Liukin is only the third American woman to win the all-around; Carly Patterson (2004) and Mary Lou Retton (1984) are the others. But perhaps this is not Johnson's final chance at individual gold. After the meet, both gymnasts retracted earlier comments that this Olympics would mark the end of their careers. "Now she is thinking to keep going," Valeri said of his daughter. Then, during the news conference, Johnson said she'd changed her mind, too. "A month ago, I would have said I was done," Johnson said. "But after being here, I would give anything to feel this way again."

Alyssa Roenigk is a senior writer for ESPN The Magazine.

Monday, August 04, 2008

'Tweens watching "R" movies...

Many tweens watching 'R' films despite restriction
By Greg Toppo, USA TODAY
Researchers know what your tween saw last summer: savage beatings, severed heads, murder, rape and torture.
In a study released Monday in the journal Pediatrics, researchers from Dartmouth Medical School estimate more than 2.5 million children ages 10 to 14 watch the typical violent, R-rated movie.

A few movies, such as Blade, Hollow Man and Bride of Chucky, claim what researchers say are huge child audiences — as many as 7.8 million, including an estimated 1 million 10-year-olds.
"Ten isn't far away from believing in Santa Claus," says researcher Keilah Worth.
Previous studies have found violent media can increase aggression and desensitize to real violence, and many violent films are marketed during kids' TV shows.
Worth and colleagues asked 6,522 children if they had seen movies from a list of 534 released in the past few years. Researchers plucked 40 R-rated movies with "the most extreme examples of graphic violence" and found that, on average, 12.5% of kids had seen each movie.
The study didn't ask whether children saw them in theaters, on video, on cable TV or on the Internet, but more than one in three said parents let them watch R-rated movies "sometimes" or "all the time." Even among kids who said their parents never let them watch such movies, 22.6% had seen at least one.
Children with TVs in their bedroom saw more violent movies, and African-American boys were much more likely to have seen them. More than 80% said they had seen Blade, Training Day and the horror spoof Scary Movie.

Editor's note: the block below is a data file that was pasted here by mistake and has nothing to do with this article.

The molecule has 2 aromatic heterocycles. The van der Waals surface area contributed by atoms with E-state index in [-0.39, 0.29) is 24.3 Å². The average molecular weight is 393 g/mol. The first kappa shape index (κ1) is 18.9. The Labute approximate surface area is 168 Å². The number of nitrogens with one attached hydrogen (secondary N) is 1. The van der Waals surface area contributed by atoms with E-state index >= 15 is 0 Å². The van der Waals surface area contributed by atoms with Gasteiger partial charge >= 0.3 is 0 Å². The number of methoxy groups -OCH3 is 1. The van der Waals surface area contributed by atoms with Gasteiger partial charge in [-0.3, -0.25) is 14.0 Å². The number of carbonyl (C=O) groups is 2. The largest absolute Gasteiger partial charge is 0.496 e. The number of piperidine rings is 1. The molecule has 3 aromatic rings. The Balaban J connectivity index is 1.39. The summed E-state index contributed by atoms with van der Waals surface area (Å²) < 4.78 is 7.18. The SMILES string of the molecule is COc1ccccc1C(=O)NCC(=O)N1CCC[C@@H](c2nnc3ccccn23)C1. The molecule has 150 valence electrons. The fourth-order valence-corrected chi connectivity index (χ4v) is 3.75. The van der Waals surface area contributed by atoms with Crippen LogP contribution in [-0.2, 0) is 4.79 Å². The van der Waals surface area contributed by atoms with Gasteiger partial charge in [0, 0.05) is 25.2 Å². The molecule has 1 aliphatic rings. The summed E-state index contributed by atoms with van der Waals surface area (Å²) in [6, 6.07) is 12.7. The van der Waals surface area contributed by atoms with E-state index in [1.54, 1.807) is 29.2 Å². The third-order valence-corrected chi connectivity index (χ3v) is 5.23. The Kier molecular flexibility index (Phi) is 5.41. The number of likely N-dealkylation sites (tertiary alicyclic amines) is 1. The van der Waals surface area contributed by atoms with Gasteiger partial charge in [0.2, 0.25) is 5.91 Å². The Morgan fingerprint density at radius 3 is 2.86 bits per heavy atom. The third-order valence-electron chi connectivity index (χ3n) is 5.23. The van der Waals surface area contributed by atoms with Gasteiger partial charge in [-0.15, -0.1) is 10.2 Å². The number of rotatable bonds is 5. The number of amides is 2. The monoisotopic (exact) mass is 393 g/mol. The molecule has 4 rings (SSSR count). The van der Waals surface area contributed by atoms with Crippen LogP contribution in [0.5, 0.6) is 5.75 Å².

Theaters admit children under 17 to R-rated movies with an adult. Researchers say ratings must warn explicitly that violent movies "should not be seen by young adolescents." And they say pediatricians should teach parents about the risks.
Gerard Jones, author of Killing Monsters: Why Children Need Fantasy, Superheroes and Make-Believe Violence, says it's not surprising kids see such movies. "As nasty as the movies are, they are a classic, vital part of teen culture," he says, by allowing kids to bond as they scream in terror.
But he sees the wisdom in modifying ratings to add "something between an R and an NC-17 rating" and says intensely violent movies "are not for someone under 14."

To learn more, purchase, "Congratulations, You've Got Tweens!" By: Dr. Paul Pettit (Kregel Publications)

Thursday, July 10, 2008

Pro-life prize

Awards Totaling Up to $600K to Honor Pro-Life Heroes

A pro-life foundation announced that it plans to give away up to $600,000 in awards to leaders and groups that have significantly advanced the culture of life. Up to six individuals or groups will be recognized with the "Norinne A. and Raymond E. Ruddy Memorial Pro-Life Prize."

Thu, Jul. 10, 2008

A pro-life foundation announced on Tuesday that it plans to give away up to $600,000 in awards to leaders and groups that have significantly advanced the culture of life.

The Gerald Health Foundation said it will recognize up to six individuals or groups with the "Norinne A. and Raymond E. Ruddy Memorial Pro-Life Prize," created to honor the parents of pro-life philanthropist Raymond B. Ruddy.

"Our primary objective is to reward those who are preserving the culture of life through their charitable enterprises or through advocacy programs that defend and preserve the sanctity of human life," says attorney Cathy Ruse, executive director of Life Prize.

Ruse, who serves as a senior fellow of legal studies for Family Research Council, said the foundation hopes the prizes will also inspire young people to join the pro-life movement.

While executive director of Students for Life of America Kristan Hawkins noted the already "incredible momentum" going into the younger pro-life movement, she believes the prizes will "transform that momentum into inspiration for today’s teenagers, college students and young professionals."

More than 100 pro-life leaders received nomination packets this week. They have until August 15 to submit their choice of candidates. Nominees will be evaluated by their advances in public advocacy, scientific research, outreach and public disclosure activities, legal action or other noteworthy achievements, according to the foundation.

Life Prizes winners will be announced in October and officially receive their awards during a ceremony in Washington, D.C., held in conjunction with Students for Life of America’s annual conference in January 2009.

The initiative has received the blessings of many pro-life figures including Dr. Jack Willke, president of Life Issues Institute and former president of National Right to Life Committee, who says he's thrilled for the new program.

“The Life Prizes program will elevate the pro-life commitment in remembering the significant victories we have achieved and demonstrates that there are many fruits to be harvested by the next generation in carrying the pro-life torch and taking the movement to a new level," he stated.

Lawrence Jones
Christian Post Reporter

Tuesday, July 01, 2008